Good job, Katniss. Now, back in the corner
To those of you who might think that The Hunger Games' meteoric success will usher in a new age of female-driven, big-budget studio films … you're adorable.
Look at it this way:
Tyler Perry’s films have made a billion dollars. Are we in the midst of a black cinema boom? No.
The Bodyguard made $400 million in 1992 dollars. Did we start to see lots of color-blind romances? No.
Every year, there’s a romantic comedy that “breaks out” and makes a ton of cash. Does that translate into more work for the female writers and directors who make those romantic comedies — or, hell, more romantic comedies (which are cheap to make and deliver a good return on investment)? No.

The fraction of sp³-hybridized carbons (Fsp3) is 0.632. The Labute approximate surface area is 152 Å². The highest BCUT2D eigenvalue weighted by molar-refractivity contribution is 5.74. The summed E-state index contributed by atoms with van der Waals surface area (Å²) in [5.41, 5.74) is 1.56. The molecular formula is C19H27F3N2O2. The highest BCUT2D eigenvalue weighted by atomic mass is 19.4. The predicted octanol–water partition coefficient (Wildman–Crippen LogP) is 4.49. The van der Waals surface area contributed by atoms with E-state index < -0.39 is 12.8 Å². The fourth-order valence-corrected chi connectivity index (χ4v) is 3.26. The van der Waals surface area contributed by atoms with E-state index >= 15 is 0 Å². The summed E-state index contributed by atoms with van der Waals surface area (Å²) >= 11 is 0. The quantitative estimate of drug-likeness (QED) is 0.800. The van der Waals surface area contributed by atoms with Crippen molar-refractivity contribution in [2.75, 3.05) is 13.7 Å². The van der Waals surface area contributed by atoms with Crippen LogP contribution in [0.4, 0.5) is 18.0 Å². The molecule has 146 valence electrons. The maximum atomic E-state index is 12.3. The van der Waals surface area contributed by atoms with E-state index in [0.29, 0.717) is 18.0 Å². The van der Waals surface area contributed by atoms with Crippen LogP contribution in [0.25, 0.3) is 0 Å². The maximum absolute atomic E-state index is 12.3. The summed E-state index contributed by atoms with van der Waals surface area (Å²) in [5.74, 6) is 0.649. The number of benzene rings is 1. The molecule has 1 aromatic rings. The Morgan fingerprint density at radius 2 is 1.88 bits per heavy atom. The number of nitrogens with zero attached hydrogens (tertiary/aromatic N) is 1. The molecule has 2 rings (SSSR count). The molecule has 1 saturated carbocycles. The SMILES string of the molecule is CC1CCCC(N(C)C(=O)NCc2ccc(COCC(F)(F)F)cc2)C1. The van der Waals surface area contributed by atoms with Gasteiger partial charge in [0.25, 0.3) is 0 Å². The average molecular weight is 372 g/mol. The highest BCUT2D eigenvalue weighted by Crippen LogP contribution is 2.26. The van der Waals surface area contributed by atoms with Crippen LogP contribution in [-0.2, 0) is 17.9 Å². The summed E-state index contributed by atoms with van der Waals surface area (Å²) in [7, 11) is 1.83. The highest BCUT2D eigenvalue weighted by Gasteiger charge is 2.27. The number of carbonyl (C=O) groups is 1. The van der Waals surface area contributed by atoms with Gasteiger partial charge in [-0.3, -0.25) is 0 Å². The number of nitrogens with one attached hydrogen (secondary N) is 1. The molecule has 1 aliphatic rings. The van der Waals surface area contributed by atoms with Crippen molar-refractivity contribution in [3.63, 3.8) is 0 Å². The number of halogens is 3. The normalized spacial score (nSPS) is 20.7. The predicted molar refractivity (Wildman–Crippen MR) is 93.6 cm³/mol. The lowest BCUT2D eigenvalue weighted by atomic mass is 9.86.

There are 1.6 billion Asian people in the world, give or take a hundred million. And Hollywood has given us precisely one Asian, leading-man movie star in the past hundred years: Bruce Lee*. Wouldn’t you think that people in the business of making money would play to that gigantic audience by creating another Asian movie star the way we create Orlando Blooms? You might, but you’d be wrong.
In an industry where, famously, no one knows anything, conventional wisdom rules the day. Anything else is an anomaly to be thankful for, but not to be repeated.
* Jackie Chan was already a massive star before he came to Hollywood. And, lest we forget, they paired him with a black dude.